The Norwegian Refugee Council has the following goals for its work in Angola:
- Facilitate the return/repatriation/resettlement
of refugees and IDPs in northern (Provinces of Uige and Zaire) and Southern
(Provinces of Huila and Cuando Cubango) Angola
- Strengthen the protection and living
conditions of internally displaced and returnees who for different reasons
can not return to their areas of origin in the short run, focusing on durable
solutions also for this group.
- Provide emergency education of children and adolescents who, for reasons of war and displacement, do not attend school, and to facilitate their reintegration into the formal school system.
This is what we are doing:
- Advocate the rights of Internally Displaced
Persons and Refugees, focusing on the right to voluntary return.
- Assistance to Internally displaced persons
and returnees from neighbouring countries in the process of return /resettlement
in northern and southern Angola, in the form of distribution of food, non
food items and seeds and tools, as well as shelter
- Rehabilitation of schools and health
- Operation of transit centres with distribution
of food and non-food items as well as provision of shelter, for returnees
and internally displaced persons who will not return in the short run.
In order to avoid food-dependency, seeds and tools will also be distributed.
NRC also provides training on preventive health (including HIV/Aids), nutrition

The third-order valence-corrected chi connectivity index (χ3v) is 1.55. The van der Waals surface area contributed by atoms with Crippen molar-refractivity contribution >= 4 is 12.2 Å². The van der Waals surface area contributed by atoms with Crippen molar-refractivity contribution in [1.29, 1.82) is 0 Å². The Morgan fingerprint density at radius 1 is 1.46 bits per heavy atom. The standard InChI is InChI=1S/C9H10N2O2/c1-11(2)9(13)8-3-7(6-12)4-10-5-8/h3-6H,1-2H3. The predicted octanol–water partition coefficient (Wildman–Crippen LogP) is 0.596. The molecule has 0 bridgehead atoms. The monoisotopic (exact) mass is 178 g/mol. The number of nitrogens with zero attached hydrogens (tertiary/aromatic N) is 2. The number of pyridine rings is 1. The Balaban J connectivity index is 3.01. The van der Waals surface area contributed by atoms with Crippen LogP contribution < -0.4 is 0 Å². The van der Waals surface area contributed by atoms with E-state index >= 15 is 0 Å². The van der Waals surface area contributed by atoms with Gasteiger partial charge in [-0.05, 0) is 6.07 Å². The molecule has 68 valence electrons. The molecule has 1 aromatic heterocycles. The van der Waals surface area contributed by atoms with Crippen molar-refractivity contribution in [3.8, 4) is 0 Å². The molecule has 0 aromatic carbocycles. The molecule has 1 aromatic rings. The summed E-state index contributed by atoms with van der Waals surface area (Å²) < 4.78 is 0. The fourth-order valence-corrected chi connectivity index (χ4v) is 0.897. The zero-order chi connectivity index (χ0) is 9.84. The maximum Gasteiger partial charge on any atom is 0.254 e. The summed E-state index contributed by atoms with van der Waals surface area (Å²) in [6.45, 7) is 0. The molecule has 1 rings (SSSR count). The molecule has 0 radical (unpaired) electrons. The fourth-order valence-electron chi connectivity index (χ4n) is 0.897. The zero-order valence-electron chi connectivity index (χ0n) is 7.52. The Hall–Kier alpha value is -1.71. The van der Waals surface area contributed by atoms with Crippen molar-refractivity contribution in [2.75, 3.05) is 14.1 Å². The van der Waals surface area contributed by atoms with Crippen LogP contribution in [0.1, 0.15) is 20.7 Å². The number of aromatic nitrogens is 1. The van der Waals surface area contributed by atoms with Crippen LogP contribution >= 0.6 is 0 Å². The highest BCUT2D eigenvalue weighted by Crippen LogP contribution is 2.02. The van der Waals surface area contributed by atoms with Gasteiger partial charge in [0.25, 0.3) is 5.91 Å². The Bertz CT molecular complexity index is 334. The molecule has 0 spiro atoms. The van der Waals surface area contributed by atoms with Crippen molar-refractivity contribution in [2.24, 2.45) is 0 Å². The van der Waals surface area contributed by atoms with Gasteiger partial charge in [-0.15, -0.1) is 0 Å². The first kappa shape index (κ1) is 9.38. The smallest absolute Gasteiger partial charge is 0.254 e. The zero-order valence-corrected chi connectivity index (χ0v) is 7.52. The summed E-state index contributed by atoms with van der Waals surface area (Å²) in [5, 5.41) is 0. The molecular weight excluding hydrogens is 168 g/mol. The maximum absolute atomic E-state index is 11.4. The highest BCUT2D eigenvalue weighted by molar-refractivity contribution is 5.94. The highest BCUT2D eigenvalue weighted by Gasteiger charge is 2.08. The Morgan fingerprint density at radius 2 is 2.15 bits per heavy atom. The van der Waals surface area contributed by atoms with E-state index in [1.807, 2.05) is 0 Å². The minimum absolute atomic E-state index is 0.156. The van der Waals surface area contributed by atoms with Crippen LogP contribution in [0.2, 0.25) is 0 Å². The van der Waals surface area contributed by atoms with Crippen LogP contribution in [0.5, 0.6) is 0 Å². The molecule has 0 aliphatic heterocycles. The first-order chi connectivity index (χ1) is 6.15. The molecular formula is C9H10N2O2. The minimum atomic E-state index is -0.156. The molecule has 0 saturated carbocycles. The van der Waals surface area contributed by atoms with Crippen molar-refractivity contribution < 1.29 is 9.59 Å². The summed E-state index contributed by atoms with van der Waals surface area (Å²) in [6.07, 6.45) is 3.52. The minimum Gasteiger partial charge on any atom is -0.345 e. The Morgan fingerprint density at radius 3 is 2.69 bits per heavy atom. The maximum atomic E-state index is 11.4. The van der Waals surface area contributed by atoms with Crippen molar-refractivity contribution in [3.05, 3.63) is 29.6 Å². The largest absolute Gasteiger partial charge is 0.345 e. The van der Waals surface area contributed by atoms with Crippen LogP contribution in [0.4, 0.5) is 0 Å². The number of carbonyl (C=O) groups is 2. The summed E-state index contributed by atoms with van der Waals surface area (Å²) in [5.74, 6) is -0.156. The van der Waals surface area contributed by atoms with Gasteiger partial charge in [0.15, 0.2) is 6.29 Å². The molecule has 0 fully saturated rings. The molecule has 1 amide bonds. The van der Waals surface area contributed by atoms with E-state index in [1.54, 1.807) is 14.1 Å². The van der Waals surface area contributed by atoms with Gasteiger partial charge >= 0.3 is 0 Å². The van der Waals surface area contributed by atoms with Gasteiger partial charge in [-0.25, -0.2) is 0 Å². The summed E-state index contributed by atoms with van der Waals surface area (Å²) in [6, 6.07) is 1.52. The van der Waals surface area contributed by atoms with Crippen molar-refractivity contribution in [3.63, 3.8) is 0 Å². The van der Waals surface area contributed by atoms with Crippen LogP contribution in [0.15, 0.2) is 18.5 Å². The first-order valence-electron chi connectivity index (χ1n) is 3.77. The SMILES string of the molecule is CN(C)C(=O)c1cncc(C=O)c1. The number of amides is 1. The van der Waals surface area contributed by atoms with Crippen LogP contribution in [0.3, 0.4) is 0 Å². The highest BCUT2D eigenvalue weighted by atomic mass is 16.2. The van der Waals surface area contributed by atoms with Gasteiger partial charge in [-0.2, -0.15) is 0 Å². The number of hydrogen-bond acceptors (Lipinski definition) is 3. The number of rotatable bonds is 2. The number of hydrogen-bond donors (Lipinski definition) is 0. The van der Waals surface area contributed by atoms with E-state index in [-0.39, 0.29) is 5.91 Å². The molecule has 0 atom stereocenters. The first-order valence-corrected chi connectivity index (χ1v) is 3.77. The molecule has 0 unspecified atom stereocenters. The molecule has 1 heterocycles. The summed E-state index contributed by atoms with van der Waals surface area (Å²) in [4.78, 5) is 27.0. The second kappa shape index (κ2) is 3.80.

and environmental issues.
- Education of teachers in the Teachers
Emergency Programmes (TEP) methodology, in order to educate them to teach
children who - due to war and displacement - have not been able to attend
- Construction and rehabilitation of TEP-schools.
Recent developments in projects
The humanitarian situation in Angola is extremely precarious. Despite of the peace treaty from April 2002, it will take a long time before the situation is normalized. The security situation has improved significantly since April 2002. This has allowed humanitarian agencies to enter areas that were previously inaccessible to international actors, and has also lead to an expansion of NRC's activities to new areas. Among other things, NRC has supported, and still supports, the demobilisation process of the UNITA-guerrilla-soldiers by distributing food and non-food items to UNITA families in two provinces.